The sweeping rural landscapes, hidden gems and legendary landmarks of South East England can’t help but bring out the true romantic in you. Pop a picnic in the car and a map in your back pocket: it’s time to explore. It’s possible to take on this ambitious sightseeing itinerary all in one day – and here’s just how to do it.
A truly romantic start to the day
There are few things to do in England more suited to a day of romance than a stroll around the South Downs National Park. People have been treading the iconic ridgeline of the South Downs Way since time immemorial. Set out early, park up at Queen Elizabeth Country Park and bask in the fresh morning sunshine. You might even feel “overcome by beauty more extravagantly than one could expect” as local writer Virginia Woolf so artfully put it.
If you really want to give your lungs a workout then commit to hiking all 886ft of Butser Hill, the highest point on the South Downs. The views of the open access woodland, downland and – on a clear day – the Isle of Wight are so stunning you’ll be powerless to stop yourself from singing ‘Jerusalem’ out loud.
Time to discover a hidden gem
After a well-deserved slice of cake and cup of Fair Trade coffee in Queen Elizabeth Country Park’s cute cafe, it’s time to get back in the car and head 27 miles north up the A3. Less than half an hour later, you’ll be in the village of Compton, Surrey. Wander along the winding yew tree paths to the cemetery and watch the extraordinary Watts Cemetery Chapel emerge from the trees.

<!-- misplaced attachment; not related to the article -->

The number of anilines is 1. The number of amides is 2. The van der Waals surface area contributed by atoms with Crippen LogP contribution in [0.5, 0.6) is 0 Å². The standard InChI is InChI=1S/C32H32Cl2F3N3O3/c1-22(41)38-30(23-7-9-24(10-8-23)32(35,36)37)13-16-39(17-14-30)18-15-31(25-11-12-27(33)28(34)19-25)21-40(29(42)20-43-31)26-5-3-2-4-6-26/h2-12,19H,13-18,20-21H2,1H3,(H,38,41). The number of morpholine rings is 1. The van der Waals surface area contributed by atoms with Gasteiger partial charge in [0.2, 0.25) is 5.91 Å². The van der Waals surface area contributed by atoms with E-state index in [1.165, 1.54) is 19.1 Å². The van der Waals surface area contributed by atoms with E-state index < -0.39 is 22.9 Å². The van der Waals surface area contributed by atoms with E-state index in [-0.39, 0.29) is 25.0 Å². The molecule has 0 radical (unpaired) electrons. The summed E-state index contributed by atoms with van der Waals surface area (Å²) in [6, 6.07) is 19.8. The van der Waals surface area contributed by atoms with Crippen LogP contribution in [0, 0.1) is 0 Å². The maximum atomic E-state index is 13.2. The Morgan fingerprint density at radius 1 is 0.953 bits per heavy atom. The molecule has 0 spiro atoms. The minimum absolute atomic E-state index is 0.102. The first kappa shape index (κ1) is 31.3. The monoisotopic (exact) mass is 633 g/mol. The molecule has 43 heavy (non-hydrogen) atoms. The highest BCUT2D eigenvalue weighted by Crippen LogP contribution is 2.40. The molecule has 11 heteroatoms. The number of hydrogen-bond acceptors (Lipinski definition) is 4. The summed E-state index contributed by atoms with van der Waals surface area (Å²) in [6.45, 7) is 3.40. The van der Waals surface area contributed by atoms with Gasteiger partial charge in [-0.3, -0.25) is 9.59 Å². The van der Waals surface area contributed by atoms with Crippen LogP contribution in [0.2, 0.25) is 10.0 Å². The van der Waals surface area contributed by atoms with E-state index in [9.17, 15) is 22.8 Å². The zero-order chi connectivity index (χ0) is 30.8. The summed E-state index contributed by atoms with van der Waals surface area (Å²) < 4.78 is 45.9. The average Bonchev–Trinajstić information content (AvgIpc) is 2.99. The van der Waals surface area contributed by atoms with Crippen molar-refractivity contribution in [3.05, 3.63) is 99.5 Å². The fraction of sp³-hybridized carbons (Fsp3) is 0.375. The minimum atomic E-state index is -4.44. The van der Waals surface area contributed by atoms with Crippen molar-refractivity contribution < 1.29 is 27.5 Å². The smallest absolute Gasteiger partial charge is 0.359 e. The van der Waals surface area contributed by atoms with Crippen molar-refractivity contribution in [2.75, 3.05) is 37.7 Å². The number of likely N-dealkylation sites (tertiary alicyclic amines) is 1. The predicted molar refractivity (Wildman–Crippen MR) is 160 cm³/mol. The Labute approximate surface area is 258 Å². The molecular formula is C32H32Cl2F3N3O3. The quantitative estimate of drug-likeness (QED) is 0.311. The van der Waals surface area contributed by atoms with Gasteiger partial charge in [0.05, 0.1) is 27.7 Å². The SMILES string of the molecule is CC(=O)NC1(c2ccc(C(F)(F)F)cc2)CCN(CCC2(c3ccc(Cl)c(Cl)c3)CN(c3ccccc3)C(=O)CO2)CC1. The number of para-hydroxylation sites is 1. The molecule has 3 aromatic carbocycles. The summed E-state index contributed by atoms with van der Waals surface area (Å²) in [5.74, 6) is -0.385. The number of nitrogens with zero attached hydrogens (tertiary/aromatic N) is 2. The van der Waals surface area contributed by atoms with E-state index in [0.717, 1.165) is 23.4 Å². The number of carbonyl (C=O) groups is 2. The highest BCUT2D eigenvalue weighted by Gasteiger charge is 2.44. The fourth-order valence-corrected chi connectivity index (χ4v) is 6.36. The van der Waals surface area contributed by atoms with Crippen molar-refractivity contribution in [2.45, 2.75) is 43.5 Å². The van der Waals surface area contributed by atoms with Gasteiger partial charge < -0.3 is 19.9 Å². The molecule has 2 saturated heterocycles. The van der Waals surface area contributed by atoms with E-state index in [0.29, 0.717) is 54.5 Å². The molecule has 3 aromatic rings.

The writer Lucinda Lambton once said: “It is no exaggeration to say the Watts Cemetery Chapel is one of the most beautiful, extraordinary, original, marvellous and magical buildings in the whole of the British Isles!” and it’s easy to see why, covered as it is in Celtic and Art Nouveau decoration. The interior, with a ceiling adorned with immaculate seraphs, embrasures, medallions and angels, is sublime. It’s remarkable that this chapel remains one of the least well-known places to visit in England.
Ending the day in style
A 50-minute drive along just four A roads and you’ll arrive at the oldest surviving occupied castle in the world and one of the finest in England – Windsor Castle. The best thing about this enduring 11th-century fortress is that it is best appreciated from the outside. Walk straight past the entrance gate and round to the southern wall, then proceed south along the lovely expanse of open parkland called The Long Walk. Stroll along for 10-15 minutes, then turn around. The timeless view you’ll be treated to – that of the huge castle dominating the horizon, surrounded by teeming greenery – is simply breathtaking.
Round off your day with tea for two in one of Windsor’s charming cafes. The quaint cobbled streets and age-old architecture, meandering river and centuries of history make it one of England’s most quintessential towns and the perfect place to spend a romantic evening. Who said romance was dead?
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